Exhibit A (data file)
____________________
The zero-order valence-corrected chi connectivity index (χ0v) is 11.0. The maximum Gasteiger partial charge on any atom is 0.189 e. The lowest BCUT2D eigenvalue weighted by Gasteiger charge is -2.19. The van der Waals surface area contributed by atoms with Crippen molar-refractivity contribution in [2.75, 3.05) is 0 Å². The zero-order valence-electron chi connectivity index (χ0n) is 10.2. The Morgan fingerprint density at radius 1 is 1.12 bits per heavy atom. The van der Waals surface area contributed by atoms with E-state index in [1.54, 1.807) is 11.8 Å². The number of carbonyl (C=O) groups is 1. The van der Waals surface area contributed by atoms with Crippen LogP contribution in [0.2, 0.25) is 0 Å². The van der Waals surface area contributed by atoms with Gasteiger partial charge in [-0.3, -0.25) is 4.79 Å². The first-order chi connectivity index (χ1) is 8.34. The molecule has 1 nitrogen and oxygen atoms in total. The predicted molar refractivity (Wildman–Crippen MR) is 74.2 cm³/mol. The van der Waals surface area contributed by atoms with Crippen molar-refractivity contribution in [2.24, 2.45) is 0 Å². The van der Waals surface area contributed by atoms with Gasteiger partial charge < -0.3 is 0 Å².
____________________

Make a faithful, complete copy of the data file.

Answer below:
The zero-order valence-corrected chi connectivity index (χ0v) is 11.0. The maximum Gasteiger partial charge on any atom is 0.189 e. The lowest BCUT2D eigenvalue weighted by Gasteiger charge is -2.19. The van der Waals surface area contributed by atoms with Crippen molar-refractivity contribution in [2.75, 3.05) is 0 Å². The zero-order valence-electron chi connectivity index (χ0n) is 10.2. The Morgan fingerprint density at radius 1 is 1.12 bits per heavy atom. The van der Waals surface area contributed by atoms with E-state index in [1.54, 1.807) is 11.8 Å². The number of carbonyl (C=O) groups is 1. The van der Waals surface area contributed by atoms with Crippen LogP contribution in [0.2, 0.25) is 0 Å². The van der Waals surface area contributed by atoms with Gasteiger partial charge in [-0.3, -0.25) is 4.79 Å². The first-order chi connectivity index (χ1) is 8.34. The molecule has 1 nitrogen and oxygen atoms in total. The predicted molar refractivity (Wildman–Crippen MR) is 74.2 cm³/mol. The van der Waals surface area contributed by atoms with Crippen molar-refractivity contribution in [2.24, 2.45) is 0 Å². The van der Waals surface area contributed by atoms with Gasteiger partial charge < -0.3 is 0 Å².